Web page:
To further describe the construction of a preferred form of the windmill, reference is again made to the drawings where it is seen that the airfoil shaped blades are each mounted on slender shafts 11 and 12, respectively, which are journalled for rotation in bearings 13 and 14, and 15 and 16. The front bearings 13 and 15 for each blade are carried by a support bar 17 which is carried by, and rotates with, the shaft 6. Similarly, the rear bearings 14 and 16 are carried by a support bar 18 rigidly fastened to the shaft 6. Secondary pivotal movement of the blades 4 and 5 about their individual mounting shafts 11 and 12 enable the blades to assume different pitch angles with respect to the angle of the air flow. Pitch changes in the blades 4 and 5 are a function of the wind velocity, providing efficient operation of the turbine for varying wind conditions.
In no wind or light wind conditions, the blades are pitched so as to be substantially similar to the angle shown in FIG. 3. As the wind velocity increases and higher air pressure is present across the blades, it is desirous for the blades 4 and 5 to assume a lower pitch angle, approaching the position shown in FIG. 4.
A pitch governor, generally referred to by reference numberal 9, is provided to control the pitch angle of the blades as a function of wind velocity. Very generally speaking, the blades are positioned for a no-wind condition by the balancing of the forces of a pair of springs. The blade angle is allowed to change through the force of the wind pressure acting against the force of one of those springs. More specifically, the governor 9 comprises a helical spring member 20 coaxially carried by the shaft 6 and which spring member urges a yoke 21, slidingly carried by the shaft 6, forward and apart from a spring stop member 22, rigidly secured to the shaft 6. A pair of cables 23 and 24 interconnect the radially remote ends of the yoke 21 and fasteners 25 and 26 respectively.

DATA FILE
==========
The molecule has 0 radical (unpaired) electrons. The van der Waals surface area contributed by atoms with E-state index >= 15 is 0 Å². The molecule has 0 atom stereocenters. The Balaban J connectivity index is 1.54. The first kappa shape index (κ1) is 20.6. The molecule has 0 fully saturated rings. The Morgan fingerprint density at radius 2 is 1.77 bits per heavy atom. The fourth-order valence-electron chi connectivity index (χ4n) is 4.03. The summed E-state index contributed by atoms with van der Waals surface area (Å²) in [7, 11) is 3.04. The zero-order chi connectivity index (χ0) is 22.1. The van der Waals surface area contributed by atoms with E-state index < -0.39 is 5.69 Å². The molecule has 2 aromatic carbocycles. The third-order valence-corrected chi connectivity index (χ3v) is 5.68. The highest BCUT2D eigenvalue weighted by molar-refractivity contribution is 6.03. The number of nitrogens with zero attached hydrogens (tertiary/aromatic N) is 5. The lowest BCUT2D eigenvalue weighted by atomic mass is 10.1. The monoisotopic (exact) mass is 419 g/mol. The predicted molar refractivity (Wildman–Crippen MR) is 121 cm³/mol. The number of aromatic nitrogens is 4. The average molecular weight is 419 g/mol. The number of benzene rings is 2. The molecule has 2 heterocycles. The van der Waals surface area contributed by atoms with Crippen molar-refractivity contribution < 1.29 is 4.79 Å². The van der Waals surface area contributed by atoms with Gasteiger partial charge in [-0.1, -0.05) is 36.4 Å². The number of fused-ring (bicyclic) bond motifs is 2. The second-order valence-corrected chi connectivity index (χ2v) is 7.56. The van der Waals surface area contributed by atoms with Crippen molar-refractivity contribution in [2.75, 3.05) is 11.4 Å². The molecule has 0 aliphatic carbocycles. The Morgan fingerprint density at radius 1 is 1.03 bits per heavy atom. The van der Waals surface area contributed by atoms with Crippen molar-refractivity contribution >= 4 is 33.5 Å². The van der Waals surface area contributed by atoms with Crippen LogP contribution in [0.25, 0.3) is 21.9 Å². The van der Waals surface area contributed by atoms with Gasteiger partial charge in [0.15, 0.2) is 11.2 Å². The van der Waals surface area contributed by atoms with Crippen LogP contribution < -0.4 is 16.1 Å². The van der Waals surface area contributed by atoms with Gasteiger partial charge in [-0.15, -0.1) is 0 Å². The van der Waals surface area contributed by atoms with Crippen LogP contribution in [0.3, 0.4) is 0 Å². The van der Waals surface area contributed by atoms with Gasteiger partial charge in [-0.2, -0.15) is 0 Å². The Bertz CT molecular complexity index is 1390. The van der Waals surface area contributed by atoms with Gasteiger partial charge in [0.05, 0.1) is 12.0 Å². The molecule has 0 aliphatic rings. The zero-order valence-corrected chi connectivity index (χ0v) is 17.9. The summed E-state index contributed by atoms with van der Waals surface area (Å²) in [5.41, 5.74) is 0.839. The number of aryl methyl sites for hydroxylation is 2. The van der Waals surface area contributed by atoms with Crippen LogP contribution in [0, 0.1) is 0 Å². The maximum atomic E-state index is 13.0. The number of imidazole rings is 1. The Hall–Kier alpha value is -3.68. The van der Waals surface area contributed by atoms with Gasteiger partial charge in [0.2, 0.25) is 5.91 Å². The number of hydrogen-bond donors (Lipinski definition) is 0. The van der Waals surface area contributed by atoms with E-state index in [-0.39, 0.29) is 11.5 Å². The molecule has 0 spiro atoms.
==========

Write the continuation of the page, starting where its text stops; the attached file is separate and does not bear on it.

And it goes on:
The fasteners or eyes 25 and 26 are attached to the blades 4 and 5 at a distance from their respective mounting shafts 11 and 12 sufficient to provide a force moment about the shafts 11 and 12 so as to pivot the blades about their shafts and increase their pitch angles when tension is applied in the cables 23 and 24.
To establish a stable no-wind position for the blades and to provide the necessary balancing bias, a second spring 32 is also mounted on the main shaft 6 and is arranged to exert pressure between the fixed support bar 18 and a sliding collar 34. A pair of secondary cables 29 and 30 interconnect the radial extremities of the collar 34 and the fastener eyes 25 and 26 and because of the pressure exerted on the collar 34 by the spring 32 the cables 29 and 30 exert a force on the blades 4 and 5 which is substantially opposite in direction to the force exerted by the cables 23 and 24. At the point where the forces in the two pairs of cables are equal, the pitch angle of the blades will stabilize. Wind pressure on the blades will unbalance forces, allowing the second spring 32 to move the collar 34 further outwardly on the shaft 6, causing the cables 29 and 30 to pivot the blades 4 and 5 and decrease their respective pitch angles. As the wind velocity decreases and greater pitch angle is desired, the biasing force of the main control spring 20 causes the cables 23 and 24 to pull the blades back into the greater pitch angle against the tension of cables 29 and 30 and the pressure of spring 32.
In conditions of extremely high wind velocities where damage might result to the turbine, a rearward manual pull of a feathering yoke 48 operably engaged with the shaft collar 34 will cause the tension in the feathering cables 29 and 30 to pull the blades 4 and 5 into an angle of zero pitch, or feathered, so that they will not rotate about the main shaft 6 (see FIG. 4).
To obtain useful power output from the turbine, a generator 37 is directly coupled to the shaft 6.
In order that the turbine blades will always face into the wind the main power shaft 6 is journalled in a support structure which is pivotally attached to the primary mounting platform 8. Any well known pivot device such as a rod or axle 42, may be used to pivotally mount the support structure 7. The pivot point is selected under the rear main shaft bearing 43, thus permitting the weather vaning wind forces which are acting on the blades 4 and 5 to also act to pivot the support structure and orient the blades directly into the wind. A small wheel 45 movably supports the cantelevered portion of the support structure 8.